Our buddy Derek just changed his mind about bivys last weekend when he camped under a tarp inside a Bear Paw Minimalist during an all night hard rain storm.

It kept the bugs off when he went to bed and significantly kept the rain splash off later.
We were forced to camp on hard packed sand that cause splashes to travel several feet, but he was dry in the morning.

tyler marlow

Locale: UTAH
sweet tarps! on 08/27/2011 10:32:20 MDT Print View


those are some sweet looking tarps! Its hard to tell from the pictures but it looks to me like the beak is all one piece, ie. not a separate piece sewn on, the only seam i see is the ridgeline. Is this right? Any chance you would be willing to share a pattern image for that?

those tarps in CF would definitely meet your standards Bryce and be really bomber!

Also check out Laufbursche, i remember seeing a similar styled tarp he custom made from someone, although I cant remember who as of right now.

David Drake
(DavidDrake) - F

Locale: North Idaho
Re: sweet tarps! on 08/27/2011 11:30:59 MDT Print View

Thanks Tyler. Again, the design idea is really Jerry Adams'. You're right--only two pieces total, with main ridge, beak ridge and beak edges cat-cut. For non-stretchy fabrics, I suspect doing cat-cut for all edges would help taut pitch.

Basically, the info for developing a pattern is in the thread I linked to above. This will get you to the top of the thread. I could make a quick drawing of my variation and either email you a .pdf or post here if the OP is interested. The two tarps are slightly different--the one on the right has a longer beak. I made some little paper models, then full-size kraft paper patterns, using a beaded chain and spray paint to lay out the catenary curves.

Edited by DavidDrake on 08/27/2011 18:25:44 MDT.

Tim Zen
(asdzxc57) - F

Locale: MI
Re: Re: Creating own tarp w/ isosceles triangle calculator on 08/27/2011 14:44:44 MDT Print View

@Dave -- nice looking tarps. Thank you for the tip about Sketch Up.

tyler marlow

Locale: UTAH
thread drift on 08/27/2011 17:40:47 MDT Print View


It might just be me (smartphones are finicky sometimes) but I can't get those links to work :/


Id say best options are: larger tarp like a cubictwin, smaller beaked tarp like the one above, or a hexamid

I used a hexamid twin on the CT is summer (custom .75 in DarthVader black :D ) and my friend used the solo and its a stellar tent. With the extended beak you have full enclosure for even the worst storms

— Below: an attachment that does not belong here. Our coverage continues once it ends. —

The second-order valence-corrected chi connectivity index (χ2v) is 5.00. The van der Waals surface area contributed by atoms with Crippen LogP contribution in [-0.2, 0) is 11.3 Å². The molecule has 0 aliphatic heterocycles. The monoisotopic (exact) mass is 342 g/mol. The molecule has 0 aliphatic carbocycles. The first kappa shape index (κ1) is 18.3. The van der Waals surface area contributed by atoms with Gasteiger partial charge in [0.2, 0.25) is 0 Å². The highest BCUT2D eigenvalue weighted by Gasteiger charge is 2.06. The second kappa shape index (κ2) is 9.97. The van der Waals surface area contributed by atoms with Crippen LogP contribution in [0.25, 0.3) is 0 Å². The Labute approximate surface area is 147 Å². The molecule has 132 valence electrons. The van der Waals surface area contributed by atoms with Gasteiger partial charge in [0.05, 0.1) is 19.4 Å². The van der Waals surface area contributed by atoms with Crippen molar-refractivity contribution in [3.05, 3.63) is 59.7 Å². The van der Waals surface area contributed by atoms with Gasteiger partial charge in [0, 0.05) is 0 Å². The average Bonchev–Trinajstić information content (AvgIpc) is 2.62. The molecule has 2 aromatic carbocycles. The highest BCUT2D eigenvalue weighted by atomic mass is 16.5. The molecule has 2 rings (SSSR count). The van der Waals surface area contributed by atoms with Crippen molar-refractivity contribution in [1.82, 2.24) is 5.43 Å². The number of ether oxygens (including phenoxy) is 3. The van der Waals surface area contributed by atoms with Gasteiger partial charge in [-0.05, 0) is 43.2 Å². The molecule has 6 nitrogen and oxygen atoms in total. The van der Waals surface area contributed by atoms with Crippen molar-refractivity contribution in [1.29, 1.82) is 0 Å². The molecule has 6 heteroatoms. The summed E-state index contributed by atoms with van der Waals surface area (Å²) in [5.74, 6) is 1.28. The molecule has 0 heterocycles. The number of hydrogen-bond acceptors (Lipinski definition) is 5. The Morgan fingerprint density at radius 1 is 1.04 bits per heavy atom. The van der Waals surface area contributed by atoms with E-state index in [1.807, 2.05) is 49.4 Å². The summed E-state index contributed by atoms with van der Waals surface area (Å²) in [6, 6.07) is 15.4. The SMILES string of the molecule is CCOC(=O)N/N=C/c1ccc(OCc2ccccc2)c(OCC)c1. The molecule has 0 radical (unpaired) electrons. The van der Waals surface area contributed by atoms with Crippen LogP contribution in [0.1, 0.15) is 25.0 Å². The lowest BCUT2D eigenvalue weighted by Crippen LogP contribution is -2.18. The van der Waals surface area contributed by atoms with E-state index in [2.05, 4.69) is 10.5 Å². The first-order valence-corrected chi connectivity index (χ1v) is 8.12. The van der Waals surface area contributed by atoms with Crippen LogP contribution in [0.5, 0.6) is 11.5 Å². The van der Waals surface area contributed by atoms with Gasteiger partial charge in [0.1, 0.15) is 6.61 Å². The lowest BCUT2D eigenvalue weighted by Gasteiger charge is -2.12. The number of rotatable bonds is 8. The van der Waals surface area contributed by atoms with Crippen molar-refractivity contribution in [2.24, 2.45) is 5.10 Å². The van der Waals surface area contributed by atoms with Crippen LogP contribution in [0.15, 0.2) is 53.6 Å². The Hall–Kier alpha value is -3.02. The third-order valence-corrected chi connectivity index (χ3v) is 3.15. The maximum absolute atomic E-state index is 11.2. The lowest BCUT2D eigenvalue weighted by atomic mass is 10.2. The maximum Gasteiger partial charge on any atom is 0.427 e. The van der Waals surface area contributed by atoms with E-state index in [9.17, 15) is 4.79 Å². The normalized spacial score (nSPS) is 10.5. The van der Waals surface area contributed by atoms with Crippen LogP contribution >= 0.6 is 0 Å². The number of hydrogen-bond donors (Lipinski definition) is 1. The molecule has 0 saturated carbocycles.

Pilate de Guerre
(deGuerre) - F

Locale: SE, USA
Re: Creating own tarp w/ isosceles triangle calculator on 08/29/2011 19:45:03 MDT Print View


Check out SMD's Night Wing instructions. It's cat cut, has a height of 40" tapering down to 30" and may be just what you're looking for if you leave off the mesh skirting and maybe the tail end beak.

Edited by deGuerre on 08/29/2011 19:46:14 MDT.

Bryce F.
(bster13) - MLife

Locale: Norwalk, CT
End Product on 10/17/2011 19:29:52 MDT Print View

This is what I went up going with:

Thanks for everyone suggestions!

jerry adams
(retiredjerry) - MLife

Locale: Oregon and Washington
Re: Re: Creating own tarp w/ isosceles triangle calculator on 10/19/2011 15:54:09 MDT Print View

David, nice looking tarp!

jerry adams
(retiredjerry) - MLife

Locale: Oregon and Washington
Re: Creating own tarp w/ isosceles triangle calculator on 12/07/2011 09:41:12 MST Print View

Here's my version of David's tarp:



David's look a little better : )

My two front poles are Easton Poles in sleeves. I think this makes it hold up a little better in wind. 60 inches long, 50 inch peak, maybe 45 inches of usable head room because peak is so steep.

8 feet long, 60 inches wide at head, 48 inches wide at foot

The sides are on the ground which makes it hold up better in wind. The head end is raised off the ground for ventilation.

One night it was maybe 30 MPH and quite a bit of rain. It held up okay, but rain blew under the raised head end and got on my stuff, but I moved a few things and nothing got significantly wet. Next time I'll have the head end on the ground also.

At the head end the walls are steep, at the foot end the walls not so steep, the two pieces of fabric I used are straight (actually 2 inches of cat curve), I think there should be some sort of curve to make it taut. This might be a case where Sketchup would be very helpful.

I like the A frame opening because it's easier to get in, but still it's awkward to get in and rotate feet around.

I think maybe next time I'm going to make something like a Trailstar, zipper opening, all edges on ground. This will weigh about the same.